Not looking good out there, still can get major rain events into May, It's about that time TX is gonna get a tropical storm in June, that may be the missing link needed
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Quoting help4u:
If you all want info on northeast storm and the storm hitting Florida this weekend go to weatherbell they have been talking about the incoming storm for over a week.They alaways put a forcast out way before the storms hit and do not do so much after the fact and the day of the storm.Keep you informed weeks ahead of other weather sites.


Is this Joe Bastardi trying to solicit Doc's members?
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If you all want info on northeast storm and the storm hitting Florida this weekend go to weatherbell they have been talking about the incoming storm for over a week.They alaways put a forcast out way before the storms hit and do not do so much after the fact and the day of the storm.Keep you informed weeks ahead of other weather sites.
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Quoting MAweatherboy1:

Lol, I know... Still fun to watch an invest in April though.
One day the Atlantic may have hurricane seasons like the Western Pacific. Were they can form any time of the year. I would bet it has happened in the distant past.
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Quoting hydrus:
393. aspectre 5:29 AM GMT on April 18, 2012 +1
313 hydrus: It is hard for me to imagine a wind gust of 253 mph.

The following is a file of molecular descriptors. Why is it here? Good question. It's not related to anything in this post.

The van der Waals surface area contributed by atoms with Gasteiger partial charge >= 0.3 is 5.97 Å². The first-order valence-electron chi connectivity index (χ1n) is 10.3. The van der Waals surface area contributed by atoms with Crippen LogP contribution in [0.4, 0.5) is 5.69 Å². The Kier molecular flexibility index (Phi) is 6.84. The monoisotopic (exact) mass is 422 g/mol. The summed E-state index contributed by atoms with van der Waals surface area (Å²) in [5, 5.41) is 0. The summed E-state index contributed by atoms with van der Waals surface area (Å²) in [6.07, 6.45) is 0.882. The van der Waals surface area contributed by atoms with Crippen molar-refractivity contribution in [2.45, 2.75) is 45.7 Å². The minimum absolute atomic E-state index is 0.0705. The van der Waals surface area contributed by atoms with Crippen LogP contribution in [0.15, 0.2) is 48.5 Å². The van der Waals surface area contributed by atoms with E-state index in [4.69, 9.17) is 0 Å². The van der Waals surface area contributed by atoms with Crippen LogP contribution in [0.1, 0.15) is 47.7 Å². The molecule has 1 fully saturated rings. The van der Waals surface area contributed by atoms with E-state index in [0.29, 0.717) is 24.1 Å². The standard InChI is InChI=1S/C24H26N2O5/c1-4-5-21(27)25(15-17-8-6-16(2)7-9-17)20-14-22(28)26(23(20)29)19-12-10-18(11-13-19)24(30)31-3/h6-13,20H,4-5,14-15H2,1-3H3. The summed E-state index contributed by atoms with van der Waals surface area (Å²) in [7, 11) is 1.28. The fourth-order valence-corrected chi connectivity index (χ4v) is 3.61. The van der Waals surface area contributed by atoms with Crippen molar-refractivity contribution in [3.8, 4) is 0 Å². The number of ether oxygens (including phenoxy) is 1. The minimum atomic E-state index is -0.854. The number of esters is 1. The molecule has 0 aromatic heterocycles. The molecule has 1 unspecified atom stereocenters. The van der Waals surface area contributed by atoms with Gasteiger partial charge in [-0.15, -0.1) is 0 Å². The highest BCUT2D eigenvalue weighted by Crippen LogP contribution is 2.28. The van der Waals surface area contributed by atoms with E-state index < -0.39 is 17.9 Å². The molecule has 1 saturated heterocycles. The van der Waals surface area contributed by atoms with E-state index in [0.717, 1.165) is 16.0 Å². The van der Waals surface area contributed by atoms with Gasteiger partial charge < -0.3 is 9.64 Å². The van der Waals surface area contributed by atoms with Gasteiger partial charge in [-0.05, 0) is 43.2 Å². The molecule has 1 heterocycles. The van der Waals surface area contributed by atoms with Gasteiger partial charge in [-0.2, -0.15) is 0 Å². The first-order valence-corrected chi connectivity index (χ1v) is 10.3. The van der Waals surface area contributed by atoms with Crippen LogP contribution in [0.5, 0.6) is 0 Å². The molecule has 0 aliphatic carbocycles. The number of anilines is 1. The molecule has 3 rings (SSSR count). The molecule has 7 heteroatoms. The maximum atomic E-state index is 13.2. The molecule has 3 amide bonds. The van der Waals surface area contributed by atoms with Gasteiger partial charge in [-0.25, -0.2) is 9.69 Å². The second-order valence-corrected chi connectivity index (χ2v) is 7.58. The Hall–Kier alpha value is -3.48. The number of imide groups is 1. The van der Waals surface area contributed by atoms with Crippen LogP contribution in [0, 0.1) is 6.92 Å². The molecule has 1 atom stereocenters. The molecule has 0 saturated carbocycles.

Try roof-surfing on a BugattiVeyron running at top speed.

Boy do I love seeing all that green over MA... We really need it
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RAMMB Currently Active Tropical Cyclones

Atlantic

AL912012 - INVEST

Enhanced Infrared (IR) Imagery (4 km Mercator)

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Quoting TampaSpin:



WATERS are too COLD for much to develop in that location!

Lol, I know... Still fun to watch an invest in April though.
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393. aspectre 5:29 AM GMT on April 18, 2012 +1
313 hydrus: It is hard for me to imagine a wind gust of 253 mph.

Try roof-surfing on a BugattiVeyron running at top speed.
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Quoting MAweatherboy1:
Little bit of east side convection but still just an open swirl:




WATERS are too COLD for much to develop in that location!
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Quoting TampaSpin:


This might be more SEVERE than many think in FLORDA as the SYSTEM which could become a SURFACE LOW with some TROPICAL Characters as it moves across the GULF OF MEXICO.


Yep, that's what the NWS offices around FL are saying. I think this is where the concern is coming from as were getting a winter type storm diving and developing over the Gulf in late April where the Gulf temps are near 80. People on the blog will take notice on Friday I can betcha if this trend continues. This Gulf system could put 91L to shame organization wise come Saturday.
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Just because it's worth reposting to correct a broken address...
33 MontanaZephyr: Gulf seafood deformities alarm scientists
Member Since: August 21, 2007 Posts: 0 Comments: 4860
Thanks for the explanations about "invests" - though I have no idea what "scare quotes" are supposed to be! Must go and Google that term! :-)

Brian
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Little bit of east side convection but still just an open swirl: